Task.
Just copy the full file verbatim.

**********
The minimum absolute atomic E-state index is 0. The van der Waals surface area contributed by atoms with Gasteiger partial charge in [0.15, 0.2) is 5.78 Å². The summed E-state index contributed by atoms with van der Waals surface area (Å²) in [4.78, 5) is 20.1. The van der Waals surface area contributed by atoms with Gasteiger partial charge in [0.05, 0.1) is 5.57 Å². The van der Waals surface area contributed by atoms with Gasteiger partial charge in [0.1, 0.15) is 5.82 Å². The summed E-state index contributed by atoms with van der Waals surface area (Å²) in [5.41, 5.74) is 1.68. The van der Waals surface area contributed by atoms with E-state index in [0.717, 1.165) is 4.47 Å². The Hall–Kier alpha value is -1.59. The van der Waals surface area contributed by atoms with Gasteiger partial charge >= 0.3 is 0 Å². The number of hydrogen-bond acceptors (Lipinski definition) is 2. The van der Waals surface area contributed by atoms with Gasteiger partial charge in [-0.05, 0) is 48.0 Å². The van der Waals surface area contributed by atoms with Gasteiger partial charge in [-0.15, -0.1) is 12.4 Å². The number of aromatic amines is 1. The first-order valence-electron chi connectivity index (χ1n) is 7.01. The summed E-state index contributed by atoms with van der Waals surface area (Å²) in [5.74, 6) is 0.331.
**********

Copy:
The minimum absolute atomic E-state index is 0. The van der Waals surface area contributed by atoms with Gasteiger partial charge in [0.15, 0.2) is 5.78 Å². The summed E-state index contributed by atoms with van der Waals surface area (Å²) in [4.78, 5) is 20.1. The van der Waals surface area contributed by atoms with Gasteiger partial charge in [0.05, 0.1) is 5.57 Å². The van der Waals surface area contributed by atoms with Gasteiger partial charge in [0.1, 0.15) is 5.82 Å². The summed E-state index contributed by atoms with van der Waals surface area (Å²) in [5.41, 5.74) is 1.68. The van der Waals surface area contributed by atoms with E-state index in [0.717, 1.165) is 4.47 Å². The Hall–Kier alpha value is -1.59. The van der Waals surface area contributed by atoms with Gasteiger partial charge >= 0.3 is 0 Å². The number of hydrogen-bond acceptors (Lipinski definition) is 2. The van der Waals surface area contributed by atoms with Gasteiger partial charge in [-0.05, 0) is 48.0 Å². The van der Waals surface area contributed by atoms with Gasteiger partial charge in [-0.15, -0.1) is 12.4 Å². The number of aromatic amines is 1. The first-order valence-electron chi connectivity index (χ1n) is 7.01. The summed E-state index contributed by atoms with van der Waals surface area (Å²) in [5.74, 6) is 0.331.